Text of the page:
Sunday, January 19, 2014

Politicians Can Trip When they Look Vindictively Backward

Why do some politicians, once crossed, maintain a personal vindictiveness that doesn't fade as they move up the political ladder?

I'm thinking of N.J. Governor Chris Christie, N.M. Governor Susana Martinez, and the Clintons. Hillary, at least.

Yes, Don Corleone (hero of Christie's favorite movie) felt the need to avenge even the smallest slight in a public way to set an example. Probably a reasonable idea in his business. But politicians who feel a comparable impulse should stifle it.

Christie's sad story is headline material. Needing to portray himself as especially bipartisan, or atnd capable of dialogue with the nasty old Democrats, he put out the word that Democratic mayors in New Jersey should endorse him. When the Mayor of Fort Lee declined to do so, Christie's minions got back at him in a stupid and probably illegal way. They closed the local entries to and exits from the George Washington Bridge, snarling traffic and interfering with emergency responders, schoolbuses, and just plain citizens. Brilliant.

Christie either knew exactly what was going on or had set a clear example of petty vengefulness. (When the King Henry II asks “Will no one rid me of this meddlesome Priest?” his courtiers don't need written instructions concerning Thomas Becket.) Additional mayors have since come forward with accounts of reprisals by Christie's people.

What Christie's aides did was potentially dangerous and just plain dumb.

Just when Christie had a decent shot at the Presidential nomination, he shoots himself in the foot trying to settle a score. Reminds me of a football player on the point of scoring a touchdown to take his team to the Super Bowl who turns around to kick a defender in the crotch instead – and gets tackled.

A more local example is our former District Attorney. She's now Governor Martinez. Rumors have her as a possible candidate for the Vice-Presidency. You'd think she'd be busy enough with state issues and possibly national ambitions that she'd ignore the impulse to interfere with matters down here in Las Cruces.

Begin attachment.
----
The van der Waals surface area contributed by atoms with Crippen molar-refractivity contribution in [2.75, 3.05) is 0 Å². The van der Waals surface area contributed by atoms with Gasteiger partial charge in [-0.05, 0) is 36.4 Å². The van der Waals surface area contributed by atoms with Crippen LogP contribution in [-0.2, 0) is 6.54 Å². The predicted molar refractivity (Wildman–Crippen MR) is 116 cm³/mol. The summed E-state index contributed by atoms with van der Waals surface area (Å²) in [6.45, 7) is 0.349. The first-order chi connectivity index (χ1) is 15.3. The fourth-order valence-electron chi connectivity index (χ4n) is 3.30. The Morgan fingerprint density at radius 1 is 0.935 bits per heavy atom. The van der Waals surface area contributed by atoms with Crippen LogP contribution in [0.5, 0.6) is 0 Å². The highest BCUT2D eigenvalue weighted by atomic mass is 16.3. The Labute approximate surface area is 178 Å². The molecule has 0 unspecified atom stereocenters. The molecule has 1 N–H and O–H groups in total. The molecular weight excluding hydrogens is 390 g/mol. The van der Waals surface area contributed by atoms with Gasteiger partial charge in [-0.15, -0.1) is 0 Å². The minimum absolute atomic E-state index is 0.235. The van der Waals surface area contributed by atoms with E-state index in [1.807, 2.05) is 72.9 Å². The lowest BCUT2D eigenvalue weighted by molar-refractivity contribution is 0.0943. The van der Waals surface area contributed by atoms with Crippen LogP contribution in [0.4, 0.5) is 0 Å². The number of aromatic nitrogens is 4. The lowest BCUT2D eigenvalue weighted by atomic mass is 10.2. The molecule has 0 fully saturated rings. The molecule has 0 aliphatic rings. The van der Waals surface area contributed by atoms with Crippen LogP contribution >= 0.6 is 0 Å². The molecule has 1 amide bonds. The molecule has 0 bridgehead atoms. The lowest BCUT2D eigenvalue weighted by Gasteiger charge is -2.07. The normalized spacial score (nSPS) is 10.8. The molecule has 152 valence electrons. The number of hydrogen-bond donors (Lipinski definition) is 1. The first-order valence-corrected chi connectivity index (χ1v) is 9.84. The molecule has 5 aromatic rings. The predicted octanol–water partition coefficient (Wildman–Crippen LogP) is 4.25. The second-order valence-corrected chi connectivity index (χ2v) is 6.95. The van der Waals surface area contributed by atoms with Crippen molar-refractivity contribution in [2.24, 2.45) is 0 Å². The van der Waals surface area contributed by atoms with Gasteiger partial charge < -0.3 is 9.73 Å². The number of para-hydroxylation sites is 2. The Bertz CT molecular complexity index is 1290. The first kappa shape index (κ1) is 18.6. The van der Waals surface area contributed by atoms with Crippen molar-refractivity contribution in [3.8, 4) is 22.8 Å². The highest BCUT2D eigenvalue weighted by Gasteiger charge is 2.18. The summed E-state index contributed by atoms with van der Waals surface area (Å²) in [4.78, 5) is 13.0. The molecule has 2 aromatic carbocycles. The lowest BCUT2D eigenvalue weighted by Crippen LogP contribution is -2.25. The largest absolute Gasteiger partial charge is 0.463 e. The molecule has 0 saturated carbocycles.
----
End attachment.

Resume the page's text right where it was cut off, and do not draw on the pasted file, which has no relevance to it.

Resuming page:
Yet she and her favorite aide can't forgive or forget perceived slights. For just one example, Mark D'Antonio's presence in her old office is like an itch she can't keep from scratching. Several people could tell interesting pieces of this story if they chose to. When I asked a non-partisan observer about it recently, thinking he might not have heard anything of it, he just shook his head and said, “It's just something personal.” We shook our heads. With all she has going on in her professional life, why would she bother? I can't say she's done anything illegal; but underhanded and unpleasant, yes.
But neither political party holds a patent on petty vengefulness.

If widespread reports are at all accurate, Hillary Clinton kept a personal hit-list in 2008, listing fellow Democrats whose sins included endorsing Barack Obama for the Democratic nomination.
Look out, John Kerry, Jay Rockefeller, Patrick Leahy, and (above all) Claire McCaskill. Our own Bill Richardson was also on the list, and Clinton staffers reportedly watched with delight when Richardson started getting investigated.

What we're reading about the Clintonian “enemies list” is both tasteless and stupid. Sure, most campaigns keep a list of friends and enemies; and an early critical endorsement is a political gamble, with significant consequences if the underdog you endorse becomes President or the favorite at whom you thumbed your nose moves into the White House.

But few campaigns (Nixon's, perhaps) keep lists as detailed as Clinton's.

I don't see the list-keeping as helpful. Does it really help Clinton in 2016 to have magnified her differences with folks who endorsed Barack eight years ago as the superior of two good choices?
I'm not seeing the wisdom in it. I'm not seeing anything sensible about unnecessarily avenging perceived insults, turning potential friends into enemies, and enemies into raging lions.
I don't think Chris would have been nominated for President this year anyway. Look what the extremist-dominated primary process did to Romney, who hadn't hobnobbed with the Democratic Devil the way Christie did after Hurricane Sandy.

I don't think Susana will get the nod as VP: her ethnicity and gender are politically convenient, but choosing an obscure governor from a small state might be unappealing to a party still dreaming that McCain could have won in 2008 without the soccer mom.

Hillary, of course, has the 2016 nomination wrapped up, just as she had the 2008 nomination wrapped up in 2006.

Me, with a few exceptions, I can't be bothered remembering things people do to hurt me. Carrying those memories pollutes my mind and heart, not theirs.

But Jacqueline Bisset said it best. Asked at the Golden Globes how she managed to look so great at 69, she said, “If you want to look good, forgive everyone. That's the best beauty aid I know.”

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